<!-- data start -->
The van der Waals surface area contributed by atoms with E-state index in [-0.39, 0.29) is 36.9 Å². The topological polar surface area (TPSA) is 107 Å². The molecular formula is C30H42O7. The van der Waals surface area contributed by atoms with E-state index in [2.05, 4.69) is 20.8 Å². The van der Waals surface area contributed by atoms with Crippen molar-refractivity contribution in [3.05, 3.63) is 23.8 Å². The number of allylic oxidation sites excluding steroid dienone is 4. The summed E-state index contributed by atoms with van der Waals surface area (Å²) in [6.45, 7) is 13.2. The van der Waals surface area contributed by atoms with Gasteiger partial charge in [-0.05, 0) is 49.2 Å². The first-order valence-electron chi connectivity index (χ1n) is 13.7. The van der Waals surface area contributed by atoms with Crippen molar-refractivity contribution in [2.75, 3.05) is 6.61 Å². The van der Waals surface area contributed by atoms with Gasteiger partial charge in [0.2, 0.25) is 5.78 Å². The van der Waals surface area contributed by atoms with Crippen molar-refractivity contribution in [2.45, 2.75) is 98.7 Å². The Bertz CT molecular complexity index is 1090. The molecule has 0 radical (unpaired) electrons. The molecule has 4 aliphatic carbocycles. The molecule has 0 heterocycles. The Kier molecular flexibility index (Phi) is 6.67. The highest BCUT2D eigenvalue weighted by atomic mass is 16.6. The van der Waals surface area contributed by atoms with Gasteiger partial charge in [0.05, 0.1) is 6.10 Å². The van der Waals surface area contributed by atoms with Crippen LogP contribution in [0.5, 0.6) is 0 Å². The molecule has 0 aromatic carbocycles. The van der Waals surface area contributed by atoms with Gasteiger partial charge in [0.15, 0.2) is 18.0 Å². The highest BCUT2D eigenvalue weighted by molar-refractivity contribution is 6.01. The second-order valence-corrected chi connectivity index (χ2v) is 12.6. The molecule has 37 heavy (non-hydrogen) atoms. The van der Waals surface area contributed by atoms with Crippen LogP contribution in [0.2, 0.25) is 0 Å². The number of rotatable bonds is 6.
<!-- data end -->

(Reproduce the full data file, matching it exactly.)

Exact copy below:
The van der Waals surface area contributed by atoms with E-state index in [-0.39, 0.29) is 36.9 Å². The topological polar surface area (TPSA) is 107 Å². The molecular formula is C30H42O7. The van der Waals surface area contributed by atoms with E-state index in [2.05, 4.69) is 20.8 Å². The van der Waals surface area contributed by atoms with Crippen molar-refractivity contribution in [3.05, 3.63) is 23.8 Å². The number of allylic oxidation sites excluding steroid dienone is 4. The summed E-state index contributed by atoms with van der Waals surface area (Å²) in [6.45, 7) is 13.2. The van der Waals surface area contributed by atoms with Gasteiger partial charge in [-0.05, 0) is 49.2 Å². The first-order valence-electron chi connectivity index (χ1n) is 13.7. The van der Waals surface area contributed by atoms with Crippen molar-refractivity contribution in [2.75, 3.05) is 6.61 Å². The van der Waals surface area contributed by atoms with Gasteiger partial charge in [0.2, 0.25) is 5.78 Å². The van der Waals surface area contributed by atoms with Crippen molar-refractivity contribution in [2.45, 2.75) is 98.7 Å². The Bertz CT molecular complexity index is 1090. The molecule has 0 radical (unpaired) electrons. The molecule has 4 aliphatic carbocycles. The molecule has 0 heterocycles. The Kier molecular flexibility index (Phi) is 6.67. The highest BCUT2D eigenvalue weighted by atomic mass is 16.6. The van der Waals surface area contributed by atoms with Gasteiger partial charge in [0.05, 0.1) is 6.10 Å². The van der Waals surface area contributed by atoms with Crippen LogP contribution in [0.5, 0.6) is 0 Å². The molecule has 0 aromatic carbocycles. The van der Waals surface area contributed by atoms with Gasteiger partial charge in [0.15, 0.2) is 18.0 Å². The highest BCUT2D eigenvalue weighted by molar-refractivity contribution is 6.01. The second-order valence-corrected chi connectivity index (χ2v) is 12.6. The molecule has 37 heavy (non-hydrogen) atoms. The van der Waals surface area contributed by atoms with Crippen LogP contribution in [0.2, 0.25) is 0 Å². The number of rotatable bonds is 6.